[7] The retained mines were transferred from centralized military storage facilities in Sanaa and Aden to the Military Engineering Department Training Facility and Mine Detection Dogs Unit. Mine Ban Treaty Article 7 Report (for the period 30 March 2011 to 30 March 2012), Form D.

[8] Styrofoam crates of PPM-2 antipersonnel mines found by deminers in Bab al-Mandeb in Taizz governorate in October 2015 contained original packaging dated 17 June 1981, while the crate exteriors were marked with various dates in 1980 and 1982.

[11] Officials at the Ministry of Human Rights in Sanaa, controlled by the Houthis and Saleh’s General People’s Congress party, told HRW in late July that the Houthis and allied forces did not use antipersonnel mines. An official with the office of the Supreme Revolutionary Committee, a Houthi body, said in early August that the group did not plant antipersonnel mines in the city of Taizz. He acknowledged Houthi use of antivehicle mines, but said the use was “in military areas” only and claimed that civilian casualties from antivehicle mines were rare. The official alleged that other, unnamed, armed groups in Yemen had used antipersonnel mines.

[13] HRW, “Yemen: New Houthi Landmine Use,” 18 November 2015.

[14] Mine Ban Treaty Committee on Cooperative Compliance (Algeria, Canada, Peru, Sweden), “Report and preliminary observations for 2016 intersessional meetings,” May 2016. On 19 February 2016, the treaty’s compliance committee met with a representative of Yemen, who informed it that in Yemen “the situation remains unchanged and that no new investigations into the alleged use of anti-personnel mines have been conducted. The last investigation took place in 2011 but had to be halted due to the political and security situation, and has not been resumed.”

[15] Saeed Al Batati, “Tip-offs helped accelerate Al Mukalla liberation,” Gulf News, 9 May 2016.

[16] HRW Press Release, “Houthis Used Landmines in Aden,” 5 September 2015.

[17] Ibid.

[19]The government pledges its commitment to implementation of the Mine Ban Treaty,” Saba News Service, 19 November 2013. See also, ICBL Web Post, “Yemen mine use: official communiqué,” 22 November 2014. In a statement on the matter at the Thirteenth Meeting of States Parties in December 2013, Yemen said it had “lost control on the ground” during the 2011 political crises and committed to be “serious and transparent on that issue.” It said the prime minster had directed that an inter-agency investigation committee be established to look into the incident and determine who was responsible, and to apply criminal sanctions in accordance with the 2005 implementation law. Yemen reported that the “Minister for Defense had given the order to implement this investigation, to account for those who participated in that action, and to clear the mines.” It stated that the engineering corps and the general reserve forces had commenced clearance operations at Bani Jarmooz. Statement of Yemen, Mine Ban Treaty Thirteenth Meeting of States Parties, Geneva, 5 December 2013. Original in Arabic, translation by the Monitor.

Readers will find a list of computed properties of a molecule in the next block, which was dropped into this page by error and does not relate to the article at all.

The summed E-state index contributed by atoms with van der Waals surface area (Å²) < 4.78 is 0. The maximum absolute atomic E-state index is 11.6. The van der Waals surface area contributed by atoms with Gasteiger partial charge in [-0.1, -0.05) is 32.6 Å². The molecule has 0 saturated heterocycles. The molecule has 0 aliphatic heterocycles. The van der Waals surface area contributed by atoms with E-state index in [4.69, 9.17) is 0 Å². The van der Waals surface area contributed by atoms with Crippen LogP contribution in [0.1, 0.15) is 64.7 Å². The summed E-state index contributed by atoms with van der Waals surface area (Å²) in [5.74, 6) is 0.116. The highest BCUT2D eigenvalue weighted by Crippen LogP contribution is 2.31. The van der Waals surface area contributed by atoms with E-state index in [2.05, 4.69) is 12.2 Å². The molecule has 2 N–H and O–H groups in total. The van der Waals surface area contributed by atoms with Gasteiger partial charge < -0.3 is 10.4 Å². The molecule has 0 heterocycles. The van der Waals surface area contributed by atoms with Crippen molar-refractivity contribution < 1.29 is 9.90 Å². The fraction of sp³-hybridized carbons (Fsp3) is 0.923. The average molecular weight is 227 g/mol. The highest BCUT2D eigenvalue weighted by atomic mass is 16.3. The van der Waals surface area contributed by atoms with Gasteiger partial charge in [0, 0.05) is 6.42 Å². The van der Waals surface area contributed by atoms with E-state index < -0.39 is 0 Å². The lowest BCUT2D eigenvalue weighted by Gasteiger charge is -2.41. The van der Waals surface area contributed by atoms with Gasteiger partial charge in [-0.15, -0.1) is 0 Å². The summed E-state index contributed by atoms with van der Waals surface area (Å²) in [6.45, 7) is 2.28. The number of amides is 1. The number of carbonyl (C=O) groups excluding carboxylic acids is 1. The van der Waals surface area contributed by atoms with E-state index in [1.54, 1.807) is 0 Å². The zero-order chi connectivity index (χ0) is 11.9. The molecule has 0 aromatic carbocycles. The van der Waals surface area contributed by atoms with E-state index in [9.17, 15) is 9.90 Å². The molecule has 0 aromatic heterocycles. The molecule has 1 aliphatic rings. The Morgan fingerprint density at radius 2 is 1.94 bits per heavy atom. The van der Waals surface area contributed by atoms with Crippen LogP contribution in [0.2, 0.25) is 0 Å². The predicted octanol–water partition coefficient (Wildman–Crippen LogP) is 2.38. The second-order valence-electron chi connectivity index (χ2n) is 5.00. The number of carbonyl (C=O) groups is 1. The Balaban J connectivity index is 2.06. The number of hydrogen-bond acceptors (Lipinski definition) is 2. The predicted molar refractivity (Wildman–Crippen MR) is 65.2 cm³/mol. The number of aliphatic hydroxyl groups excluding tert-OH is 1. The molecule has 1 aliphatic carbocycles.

[20] Joe Sheffer, “Revenge Landmines of the Arab Spring,” Foreign Policy, 24 May 2013; and Yemen Rights Foundation, “A report issued by the Yemen Rights Foundation about landmines that were previously used by members of the Republican Guard stationed in the military bases al-Sama and al-Fareeja in the valleys and mountains of Bani Jarmooz, Sana’a province, in 2011,” 10 April 2013; HRW Press Release, “Yemen: Investigate, Respond to Landmine Use Reports,” 27 May 2013. In April 2014, HRW reported that the landmines laid at Bani Jarmooz had killed at least two civilians and wounded 20 others since late 2011, including at least one dead and six wounded in the year since April 2013. The casualties all occurred in the vicinity of military camps that the 63rd and 81st Brigades of the Republican Guard established at Bani Jarmooz around 26 July 2011, and which remained in place as of September 2014. During an April 2013 visit, HRW did not observe any fencing or warning signs. HRW, “Memorandum to Mine Ban Treaty Delegates: Yemen’s Compliance with the Mine Ban Treaty,” 8 April 2014.

[21] According to the report, locals in Bani Jarmooz and Arhab districts intervened to stop the demining operations on their first day in protest at the government’s failure to provide compensation for mine-related deaths and injuries, damaged vehicles, and loss of agricultural income. “Yemen Initial Report to the President of the Thirteenth Meeting of States Parties,” 29 March 2014.

[22] Interview with Yemen’s Delegation to the Third Review Conference, Maputo, 26 June 2014. Notes by HRW.

[23] Email from HRW’s Yemen researcher, 21 October 2014.